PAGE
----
When Scott Morrison was on the election trail the main – alright, only – thing he kept promising was that there would be a slew of tax cuts for all Australians starting this very year.
That last bit was abruptly cancelled when it became clear that he’d chosen an election date that would make it far too late for parliament to resume and pass said tax cuts before the end of the financial year.
Which… which he might have have known before calling the election, since he chose the date?
Anyway: the tax cuts aren’t coming this year, but the plan is to legislate them as soon as parliament sits. Except that there are a few issues.
One is that Labor support the first two tranches of them but not the third, which just so happens to be the bit that gives huge financial reward to the already-rich folks making $180,000+ a year. Are you making $180k a year? Yeah, neither are we.
Also, the government needs four of the six cross benchers to get it through the senate if Labor and the Greens oppose it, and both Centre Alliance and One Nation have announced their support is dependent on their demands being met.
But there’s another wrinkle thanks to an analysis by the Australia Institute, and it’s that the third stage of the tax cuts are not only skewed to benefit the rich, but more specifically the rich who also have penises.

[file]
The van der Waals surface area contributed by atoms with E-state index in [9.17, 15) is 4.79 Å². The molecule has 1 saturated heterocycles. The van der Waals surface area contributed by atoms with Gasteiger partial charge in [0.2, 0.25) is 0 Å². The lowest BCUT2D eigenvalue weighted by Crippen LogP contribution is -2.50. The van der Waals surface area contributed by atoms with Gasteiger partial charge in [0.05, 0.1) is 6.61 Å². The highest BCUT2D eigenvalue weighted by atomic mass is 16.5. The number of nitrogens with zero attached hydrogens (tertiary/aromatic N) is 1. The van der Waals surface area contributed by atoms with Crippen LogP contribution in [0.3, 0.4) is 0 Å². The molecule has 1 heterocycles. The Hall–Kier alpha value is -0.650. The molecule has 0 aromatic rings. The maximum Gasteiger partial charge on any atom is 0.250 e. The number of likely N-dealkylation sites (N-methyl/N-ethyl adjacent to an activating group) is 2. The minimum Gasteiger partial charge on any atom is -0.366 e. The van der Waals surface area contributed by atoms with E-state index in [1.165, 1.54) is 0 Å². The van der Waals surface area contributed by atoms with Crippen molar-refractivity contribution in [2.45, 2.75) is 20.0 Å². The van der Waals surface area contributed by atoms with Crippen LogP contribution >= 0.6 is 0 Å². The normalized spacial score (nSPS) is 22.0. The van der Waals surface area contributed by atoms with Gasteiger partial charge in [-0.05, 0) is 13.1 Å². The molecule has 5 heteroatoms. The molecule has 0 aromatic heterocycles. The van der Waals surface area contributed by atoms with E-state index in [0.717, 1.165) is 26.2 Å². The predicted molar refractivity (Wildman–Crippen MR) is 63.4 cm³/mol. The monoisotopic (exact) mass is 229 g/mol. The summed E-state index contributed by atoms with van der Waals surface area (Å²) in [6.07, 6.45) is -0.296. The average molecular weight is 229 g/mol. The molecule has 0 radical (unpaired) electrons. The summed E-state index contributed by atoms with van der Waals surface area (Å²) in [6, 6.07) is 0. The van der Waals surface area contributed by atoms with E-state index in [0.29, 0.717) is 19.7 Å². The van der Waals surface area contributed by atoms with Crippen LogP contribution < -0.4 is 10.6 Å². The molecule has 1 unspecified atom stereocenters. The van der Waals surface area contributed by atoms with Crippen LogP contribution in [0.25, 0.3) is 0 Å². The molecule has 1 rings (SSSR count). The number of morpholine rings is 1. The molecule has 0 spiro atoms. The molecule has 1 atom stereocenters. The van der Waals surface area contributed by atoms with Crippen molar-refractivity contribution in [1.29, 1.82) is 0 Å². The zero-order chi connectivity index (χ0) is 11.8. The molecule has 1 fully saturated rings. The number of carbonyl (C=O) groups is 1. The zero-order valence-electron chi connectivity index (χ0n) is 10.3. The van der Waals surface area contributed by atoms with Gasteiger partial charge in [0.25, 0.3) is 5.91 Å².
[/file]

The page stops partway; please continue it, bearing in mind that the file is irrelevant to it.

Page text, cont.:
In fact, dudes will get a sweet, sweet $11bn in income tax cuts, while dames get $6bn. Which, you might notice, is a lot less.
It’s mainly because men are, on average, wealthier than women in Australia. And the reason is something which we all know about: the gender pay gap, aka Women Have To Choose If They Make Babies Or Take A Career-Hindering Break In Their Most Crucial Professional Years.
At the moment the government are refusing to negotiate (except they are) or to break the legislation up, forcing Labor to either reject the whole lot or pass the first bits that they like and hope like hell they’ll be in power to repeal the that doesn’t kick in until mid-2022, at which point there’ll have been at least one more federal election.
Also, let’s be honest: given that tax funds the stuff Australia needs – health, education, defence, that sort of thing – shouldn’t we be using that money to improve it all and letting being rich be its own reward?
$180k a year is already wildly loaded compared with most Australians (the median income is around $55k a year), so it seems super-weird to give those big earners more as a prize for already having too much. We can do better things with that money, surely?